The COVID-19 pandemic has taken a substantial toll on society. It has taken the lives of over 200,000 Americans. And it has caused a significant downturn in the economy. Unemployment rates are record high and the United States gross domestic product has taken a dive. However, one segment of society that has been impervious to the virus is Wall Street, specifically large banks.
This is shocking news, however, as many of the foundational components of banking have been damaged by the virus. For instance, a report from CNN Business News claims that “Interest rates are at historic lows, hurting their ability to make money off lending. Americans and many companies are strapped for cash, raising the prospect of big loan losses. And the economic outlook remains hugely uncertain.”
Despite this, however, the largest lender, JP Morgan Chase or JPM reported $9.4 billion in profit between July and September. This is a 4 percent increase from the year before. Their success was puzzling for many, and far exceeded Wall Street Analysts’ expectations.
The question then becomes, why are they doing so well? JPMorgan Chase is doing well because of the market boom that is occurring. The market boom has resulted in pressure for companies to sell debt and equity and consider mergers.
Despite the positive trends JPMorgan is enjoying, it is also important to consider where their shortcomings reside.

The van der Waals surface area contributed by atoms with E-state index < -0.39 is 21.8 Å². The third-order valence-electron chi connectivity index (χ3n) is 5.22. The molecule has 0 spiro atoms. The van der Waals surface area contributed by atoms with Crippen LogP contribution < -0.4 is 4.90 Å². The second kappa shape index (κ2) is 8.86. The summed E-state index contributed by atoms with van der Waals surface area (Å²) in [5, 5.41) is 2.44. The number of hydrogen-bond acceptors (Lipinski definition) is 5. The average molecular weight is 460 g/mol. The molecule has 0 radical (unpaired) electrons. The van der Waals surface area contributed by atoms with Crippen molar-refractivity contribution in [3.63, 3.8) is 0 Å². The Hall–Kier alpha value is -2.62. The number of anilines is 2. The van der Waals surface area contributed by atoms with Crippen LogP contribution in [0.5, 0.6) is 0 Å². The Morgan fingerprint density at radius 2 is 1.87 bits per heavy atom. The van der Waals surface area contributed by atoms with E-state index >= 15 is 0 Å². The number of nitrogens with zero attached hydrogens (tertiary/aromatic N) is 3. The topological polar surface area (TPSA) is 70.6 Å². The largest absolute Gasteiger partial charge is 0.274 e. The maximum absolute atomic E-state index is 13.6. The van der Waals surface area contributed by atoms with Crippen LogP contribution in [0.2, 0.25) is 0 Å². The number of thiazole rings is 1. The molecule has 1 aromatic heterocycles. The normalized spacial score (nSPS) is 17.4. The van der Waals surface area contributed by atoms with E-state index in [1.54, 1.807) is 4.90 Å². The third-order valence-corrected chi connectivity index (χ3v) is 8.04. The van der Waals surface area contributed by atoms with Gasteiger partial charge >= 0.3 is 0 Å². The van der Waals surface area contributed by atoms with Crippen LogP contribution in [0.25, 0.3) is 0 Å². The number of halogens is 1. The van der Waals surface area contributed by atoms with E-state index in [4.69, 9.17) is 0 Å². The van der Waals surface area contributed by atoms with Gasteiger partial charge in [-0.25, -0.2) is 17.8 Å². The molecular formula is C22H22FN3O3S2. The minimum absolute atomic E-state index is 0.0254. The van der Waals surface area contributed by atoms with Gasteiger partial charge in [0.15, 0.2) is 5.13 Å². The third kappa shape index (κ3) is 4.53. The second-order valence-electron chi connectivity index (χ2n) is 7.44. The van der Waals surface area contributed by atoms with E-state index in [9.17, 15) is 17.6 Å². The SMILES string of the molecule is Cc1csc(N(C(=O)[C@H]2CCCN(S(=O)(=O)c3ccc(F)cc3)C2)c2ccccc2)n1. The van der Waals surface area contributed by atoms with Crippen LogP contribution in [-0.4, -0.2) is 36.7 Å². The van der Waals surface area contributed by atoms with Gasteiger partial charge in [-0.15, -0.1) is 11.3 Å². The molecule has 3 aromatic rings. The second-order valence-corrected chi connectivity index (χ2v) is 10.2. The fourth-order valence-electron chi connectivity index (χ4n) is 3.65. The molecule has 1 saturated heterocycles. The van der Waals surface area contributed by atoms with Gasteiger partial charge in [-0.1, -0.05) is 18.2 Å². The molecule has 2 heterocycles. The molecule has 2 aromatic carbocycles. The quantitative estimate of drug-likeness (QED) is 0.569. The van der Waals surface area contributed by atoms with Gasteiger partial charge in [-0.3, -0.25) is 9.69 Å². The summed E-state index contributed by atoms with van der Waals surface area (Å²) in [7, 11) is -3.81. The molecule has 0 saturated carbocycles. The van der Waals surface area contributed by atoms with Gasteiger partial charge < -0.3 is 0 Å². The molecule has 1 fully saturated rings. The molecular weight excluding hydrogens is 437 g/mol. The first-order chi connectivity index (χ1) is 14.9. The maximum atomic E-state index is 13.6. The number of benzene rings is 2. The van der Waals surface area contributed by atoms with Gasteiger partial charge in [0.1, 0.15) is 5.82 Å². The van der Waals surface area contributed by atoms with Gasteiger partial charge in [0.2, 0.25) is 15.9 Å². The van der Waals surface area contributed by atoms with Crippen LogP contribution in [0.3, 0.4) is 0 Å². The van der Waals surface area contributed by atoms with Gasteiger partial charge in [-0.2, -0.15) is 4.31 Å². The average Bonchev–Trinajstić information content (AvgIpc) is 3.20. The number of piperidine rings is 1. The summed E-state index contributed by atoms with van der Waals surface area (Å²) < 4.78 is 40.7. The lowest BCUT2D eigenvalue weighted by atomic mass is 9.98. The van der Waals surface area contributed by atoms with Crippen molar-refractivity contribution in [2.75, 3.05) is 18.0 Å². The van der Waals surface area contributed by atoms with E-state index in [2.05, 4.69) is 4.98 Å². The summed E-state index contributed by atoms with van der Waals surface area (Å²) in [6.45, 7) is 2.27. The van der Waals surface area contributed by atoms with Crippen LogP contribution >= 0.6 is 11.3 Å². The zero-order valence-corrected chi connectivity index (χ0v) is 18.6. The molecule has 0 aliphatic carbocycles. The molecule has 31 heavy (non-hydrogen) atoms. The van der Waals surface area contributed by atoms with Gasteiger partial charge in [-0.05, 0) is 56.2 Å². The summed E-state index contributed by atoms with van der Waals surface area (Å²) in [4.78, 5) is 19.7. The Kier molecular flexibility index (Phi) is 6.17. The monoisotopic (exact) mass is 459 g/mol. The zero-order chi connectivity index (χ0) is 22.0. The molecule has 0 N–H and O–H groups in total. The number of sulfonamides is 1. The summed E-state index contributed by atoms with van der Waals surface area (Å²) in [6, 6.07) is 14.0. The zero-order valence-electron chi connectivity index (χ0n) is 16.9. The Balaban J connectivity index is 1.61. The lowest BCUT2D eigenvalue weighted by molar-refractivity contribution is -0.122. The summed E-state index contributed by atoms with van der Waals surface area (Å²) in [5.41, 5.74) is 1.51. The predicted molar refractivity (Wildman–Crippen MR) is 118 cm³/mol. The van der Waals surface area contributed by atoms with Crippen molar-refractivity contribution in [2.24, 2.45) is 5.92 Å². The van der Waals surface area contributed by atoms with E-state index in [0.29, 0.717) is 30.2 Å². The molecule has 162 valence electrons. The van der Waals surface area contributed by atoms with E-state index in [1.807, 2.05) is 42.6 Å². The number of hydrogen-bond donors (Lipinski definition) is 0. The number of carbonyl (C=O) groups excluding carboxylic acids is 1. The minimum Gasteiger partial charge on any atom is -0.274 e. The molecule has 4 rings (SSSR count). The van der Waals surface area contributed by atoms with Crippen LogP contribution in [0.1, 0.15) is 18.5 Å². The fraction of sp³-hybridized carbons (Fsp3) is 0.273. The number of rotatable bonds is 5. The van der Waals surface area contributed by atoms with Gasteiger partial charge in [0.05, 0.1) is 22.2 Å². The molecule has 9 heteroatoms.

While big banks are making sizeable profits, their stock values are not doing nearly as well. For example, JPMorgan’s shares are down 28% and Citi has experienced a decrease of 45%.
Moreover, executives at JPMorgan are largely weary. In a statement from Chief Financial Officer Jennifer Piepszak, she said “there’s still a lot of uncertainty.” She continued to say, “we still have 12 million people unemployed.”
The beliefs of economic uncertainty on behalf of executives is reinforced by the trends of non-banking companies. For example, companies are STILL burning cash. One company that expressed this was the movie theatre chain AMC.
AMC reported that they predict they could use up all their funds and run out of money by the end of the year. This is unfortunate news and reflects the rather grim reality many businesses have faced as a result of the coronavirus pandemic.
Overall, banks and the financial industry appear to be doing well despite the other issues in the economy, perhaps suggesting that they are a degree out of touch with reality.